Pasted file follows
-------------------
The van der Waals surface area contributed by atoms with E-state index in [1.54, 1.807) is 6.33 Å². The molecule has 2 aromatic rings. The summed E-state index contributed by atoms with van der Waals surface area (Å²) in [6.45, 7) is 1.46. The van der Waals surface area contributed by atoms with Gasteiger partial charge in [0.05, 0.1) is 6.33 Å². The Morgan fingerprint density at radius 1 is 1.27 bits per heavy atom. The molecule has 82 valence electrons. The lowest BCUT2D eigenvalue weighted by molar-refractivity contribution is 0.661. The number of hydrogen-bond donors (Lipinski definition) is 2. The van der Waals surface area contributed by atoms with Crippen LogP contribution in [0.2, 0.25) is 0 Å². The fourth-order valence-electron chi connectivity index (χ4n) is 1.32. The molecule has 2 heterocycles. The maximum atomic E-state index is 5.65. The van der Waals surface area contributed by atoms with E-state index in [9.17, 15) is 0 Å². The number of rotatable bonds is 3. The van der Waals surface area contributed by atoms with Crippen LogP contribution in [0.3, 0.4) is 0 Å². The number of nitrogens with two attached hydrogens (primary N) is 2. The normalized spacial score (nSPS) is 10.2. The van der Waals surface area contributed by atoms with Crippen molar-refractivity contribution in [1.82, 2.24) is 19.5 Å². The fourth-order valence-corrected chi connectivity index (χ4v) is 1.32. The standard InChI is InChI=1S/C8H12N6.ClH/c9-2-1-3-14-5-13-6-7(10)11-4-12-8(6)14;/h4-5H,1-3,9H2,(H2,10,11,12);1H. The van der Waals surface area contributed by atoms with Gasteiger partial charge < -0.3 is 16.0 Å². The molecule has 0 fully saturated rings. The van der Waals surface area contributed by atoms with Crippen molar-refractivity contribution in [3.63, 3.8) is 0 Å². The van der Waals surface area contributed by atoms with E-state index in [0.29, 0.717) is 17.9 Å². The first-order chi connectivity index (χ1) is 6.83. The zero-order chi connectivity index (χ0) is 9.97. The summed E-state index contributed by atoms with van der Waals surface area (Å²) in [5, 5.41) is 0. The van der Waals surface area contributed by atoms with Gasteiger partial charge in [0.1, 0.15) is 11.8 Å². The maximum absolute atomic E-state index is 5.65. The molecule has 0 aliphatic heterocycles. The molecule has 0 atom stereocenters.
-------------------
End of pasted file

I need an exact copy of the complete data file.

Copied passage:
The van der Waals surface area contributed by atoms with E-state index in [1.54, 1.807) is 6.33 Å². The molecule has 2 aromatic rings. The summed E-state index contributed by atoms with van der Waals surface area (Å²) in [6.45, 7) is 1.46. The van der Waals surface area contributed by atoms with Gasteiger partial charge in [0.05, 0.1) is 6.33 Å². The Morgan fingerprint density at radius 1 is 1.27 bits per heavy atom. The molecule has 82 valence electrons. The lowest BCUT2D eigenvalue weighted by molar-refractivity contribution is 0.661. The number of hydrogen-bond donors (Lipinski definition) is 2. The van der Waals surface area contributed by atoms with Crippen LogP contribution in [0.2, 0.25) is 0 Å². The fourth-order valence-electron chi connectivity index (χ4n) is 1.32. The molecule has 2 heterocycles. The maximum atomic E-state index is 5.65. The van der Waals surface area contributed by atoms with E-state index in [9.17, 15) is 0 Å². The number of rotatable bonds is 3. The van der Waals surface area contributed by atoms with Crippen LogP contribution in [0.3, 0.4) is 0 Å². The number of nitrogens with two attached hydrogens (primary N) is 2. The normalized spacial score (nSPS) is 10.2. The van der Waals surface area contributed by atoms with Crippen molar-refractivity contribution in [1.82, 2.24) is 19.5 Å². The fourth-order valence-corrected chi connectivity index (χ4v) is 1.32. The standard InChI is InChI=1S/C8H12N6.ClH/c9-2-1-3-14-5-13-6-7(10)11-4-12-8(6)14;/h4-5H,1-3,9H2,(H2,10,11,12);1H. The van der Waals surface area contributed by atoms with Gasteiger partial charge < -0.3 is 16.0 Å². The molecule has 0 fully saturated rings. The van der Waals surface area contributed by atoms with Crippen molar-refractivity contribution in [3.63, 3.8) is 0 Å². The van der Waals surface area contributed by atoms with E-state index in [0.29, 0.717) is 17.9 Å². The first-order chi connectivity index (χ1) is 6.83. The zero-order chi connectivity index (χ0) is 9.97. The summed E-state index contributed by atoms with van der Waals surface area (Å²) in [5, 5.41) is 0. The van der Waals surface area contributed by atoms with Gasteiger partial charge in [0.1, 0.15) is 11.8 Å². The maximum absolute atomic E-state index is 5.65. The molecule has 0 aliphatic heterocycles. The molecule has 0 atom stereocenters.